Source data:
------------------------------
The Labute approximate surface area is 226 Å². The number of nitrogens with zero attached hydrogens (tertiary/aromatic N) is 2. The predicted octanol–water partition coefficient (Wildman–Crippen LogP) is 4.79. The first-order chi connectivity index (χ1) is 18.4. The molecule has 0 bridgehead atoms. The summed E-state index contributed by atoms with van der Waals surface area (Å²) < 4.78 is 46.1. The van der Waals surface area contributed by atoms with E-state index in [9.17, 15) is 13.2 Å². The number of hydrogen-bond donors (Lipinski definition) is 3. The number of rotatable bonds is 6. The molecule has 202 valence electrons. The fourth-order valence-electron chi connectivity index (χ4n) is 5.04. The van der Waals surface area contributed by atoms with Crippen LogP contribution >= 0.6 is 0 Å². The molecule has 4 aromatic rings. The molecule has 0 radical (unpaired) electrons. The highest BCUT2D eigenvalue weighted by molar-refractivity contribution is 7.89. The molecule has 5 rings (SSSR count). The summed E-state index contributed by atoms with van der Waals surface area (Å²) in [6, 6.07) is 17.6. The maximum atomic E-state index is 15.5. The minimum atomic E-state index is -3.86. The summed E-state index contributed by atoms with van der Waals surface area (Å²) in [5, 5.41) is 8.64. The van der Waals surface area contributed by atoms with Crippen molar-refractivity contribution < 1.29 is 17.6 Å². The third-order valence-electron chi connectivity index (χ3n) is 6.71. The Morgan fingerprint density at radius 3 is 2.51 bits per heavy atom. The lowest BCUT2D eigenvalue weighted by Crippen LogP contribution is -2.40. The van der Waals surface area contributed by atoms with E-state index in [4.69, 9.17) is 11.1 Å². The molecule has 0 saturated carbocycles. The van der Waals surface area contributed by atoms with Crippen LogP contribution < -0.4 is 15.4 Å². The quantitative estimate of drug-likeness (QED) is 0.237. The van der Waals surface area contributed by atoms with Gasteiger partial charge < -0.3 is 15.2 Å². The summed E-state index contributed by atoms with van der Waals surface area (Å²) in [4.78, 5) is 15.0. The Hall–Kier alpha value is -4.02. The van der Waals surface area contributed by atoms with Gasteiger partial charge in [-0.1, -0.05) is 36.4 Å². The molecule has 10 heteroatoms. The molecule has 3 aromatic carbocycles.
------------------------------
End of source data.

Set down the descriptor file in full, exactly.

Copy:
The Labute approximate surface area is 226 Å². The number of nitrogens with zero attached hydrogens (tertiary/aromatic N) is 2. The predicted octanol–water partition coefficient (Wildman–Crippen LogP) is 4.79. The first-order chi connectivity index (χ1) is 18.4. The molecule has 0 bridgehead atoms. The summed E-state index contributed by atoms with van der Waals surface area (Å²) < 4.78 is 46.1. The van der Waals surface area contributed by atoms with E-state index in [9.17, 15) is 13.2 Å². The number of hydrogen-bond donors (Lipinski definition) is 3. The number of rotatable bonds is 6. The molecule has 202 valence electrons. The fourth-order valence-electron chi connectivity index (χ4n) is 5.04. The van der Waals surface area contributed by atoms with Crippen LogP contribution >= 0.6 is 0 Å². The molecule has 4 aromatic rings. The molecule has 0 radical (unpaired) electrons. The highest BCUT2D eigenvalue weighted by molar-refractivity contribution is 7.89. The molecule has 5 rings (SSSR count). The summed E-state index contributed by atoms with van der Waals surface area (Å²) in [6, 6.07) is 17.6. The maximum atomic E-state index is 15.5. The minimum atomic E-state index is -3.86. The summed E-state index contributed by atoms with van der Waals surface area (Å²) in [5, 5.41) is 8.64. The van der Waals surface area contributed by atoms with Crippen molar-refractivity contribution < 1.29 is 17.6 Å². The third-order valence-electron chi connectivity index (χ3n) is 6.71. The Morgan fingerprint density at radius 3 is 2.51 bits per heavy atom. The lowest BCUT2D eigenvalue weighted by Crippen LogP contribution is -2.40. The van der Waals surface area contributed by atoms with E-state index in [4.69, 9.17) is 11.1 Å². The molecule has 0 saturated carbocycles. The van der Waals surface area contributed by atoms with Crippen LogP contribution < -0.4 is 15.4 Å². The quantitative estimate of drug-likeness (QED) is 0.237. The van der Waals surface area contributed by atoms with Gasteiger partial charge < -0.3 is 15.2 Å². The summed E-state index contributed by atoms with van der Waals surface area (Å²) in [4.78, 5) is 15.0. The Hall–Kier alpha value is -4.02. The van der Waals surface area contributed by atoms with Gasteiger partial charge in [-0.1, -0.05) is 36.4 Å². The molecule has 10 heteroatoms. The molecule has 3 aromatic carbocycles.